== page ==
An attack by Muammar Gaddafi’s forces on Libya’s third-largest city of Misurata yesterday killed around 10 rebel fighters and wounded several, a rebel spokesman in the city said by telephone.
Between 2,000 and 3,000 Gaddafi troops attacked the Mediterranean port city from the south, west and east, Hassan al-Galai said.
They deployed Grad rockets as well as tanks and heavy artillery but were repulsed by the rebels who prevented them from entering the city, Mr Galai said.
He said there had been no intervention by Nato-led aircraft and that the fighting was still raging at 6 p.m. (1600 GMT). Rebels scored a major victory on May 12 when they secured the airport, effectively ending a two-month siege by pushing out Gaddafi forces beyond rocket range.
Meanwhile, Nato’s leadership pressed allies yesterday to step up their contributions to the Libyan air war to finally dislodge Col Gaddafi and begin planning for the day after his downfall.
After three months of air strikes, defence ministers meeting in Brussels said time was working against Col Gaddafi and urged the defiant colonel to finally step down.
But with only eight out of 28 Nato members carrying out air strikes, Nato’s secretary general as well as the US and British defence chiefs prodded allies that have taken secondary roles to help ease the burden on air crews showing signs of fatigue. US Defence Secretary Robert Gates named three countries that should consider striking, Spain, Turkey and The Netherlands, and two countries that are not participating at all – Germany and Poland – to consider joining the campaign, said officials familiar with the discussions.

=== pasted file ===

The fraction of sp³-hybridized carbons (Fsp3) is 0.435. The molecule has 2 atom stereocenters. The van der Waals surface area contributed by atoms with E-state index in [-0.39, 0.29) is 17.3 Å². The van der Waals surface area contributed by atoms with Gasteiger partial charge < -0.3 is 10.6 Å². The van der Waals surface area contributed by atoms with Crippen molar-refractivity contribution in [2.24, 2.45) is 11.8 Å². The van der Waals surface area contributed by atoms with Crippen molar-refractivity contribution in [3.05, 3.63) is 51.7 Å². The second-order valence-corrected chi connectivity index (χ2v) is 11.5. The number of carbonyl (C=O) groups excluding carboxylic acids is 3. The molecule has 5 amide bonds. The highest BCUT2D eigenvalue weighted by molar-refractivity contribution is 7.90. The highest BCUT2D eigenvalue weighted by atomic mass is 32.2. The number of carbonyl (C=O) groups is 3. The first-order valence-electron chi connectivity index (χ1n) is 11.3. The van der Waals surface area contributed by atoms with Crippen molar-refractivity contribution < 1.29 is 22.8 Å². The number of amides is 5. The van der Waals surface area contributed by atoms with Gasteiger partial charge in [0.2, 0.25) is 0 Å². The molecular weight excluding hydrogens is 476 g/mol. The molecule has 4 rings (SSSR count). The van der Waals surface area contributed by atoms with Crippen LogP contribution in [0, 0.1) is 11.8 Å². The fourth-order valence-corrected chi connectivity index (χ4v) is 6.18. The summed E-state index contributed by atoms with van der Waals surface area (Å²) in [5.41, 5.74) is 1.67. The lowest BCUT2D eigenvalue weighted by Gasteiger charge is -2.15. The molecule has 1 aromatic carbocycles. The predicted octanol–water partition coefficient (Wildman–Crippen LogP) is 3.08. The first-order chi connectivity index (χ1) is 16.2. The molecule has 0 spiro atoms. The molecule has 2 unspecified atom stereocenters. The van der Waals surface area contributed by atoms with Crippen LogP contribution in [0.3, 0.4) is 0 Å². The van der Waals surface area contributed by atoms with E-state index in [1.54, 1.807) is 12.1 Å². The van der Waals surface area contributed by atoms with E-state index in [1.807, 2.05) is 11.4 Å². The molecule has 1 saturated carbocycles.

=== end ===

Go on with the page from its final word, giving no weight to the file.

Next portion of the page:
“We want to see increased urgency in some quarters in terms of Libya,” British Defence Secretary Liam Fox said before the talks.
Nato’s alliance chief, Anders Fogh Rasmussen, said he did not foresee “a leading role” for Nato in a post-Gaddafi Libya and ruled out alliance ground forces.
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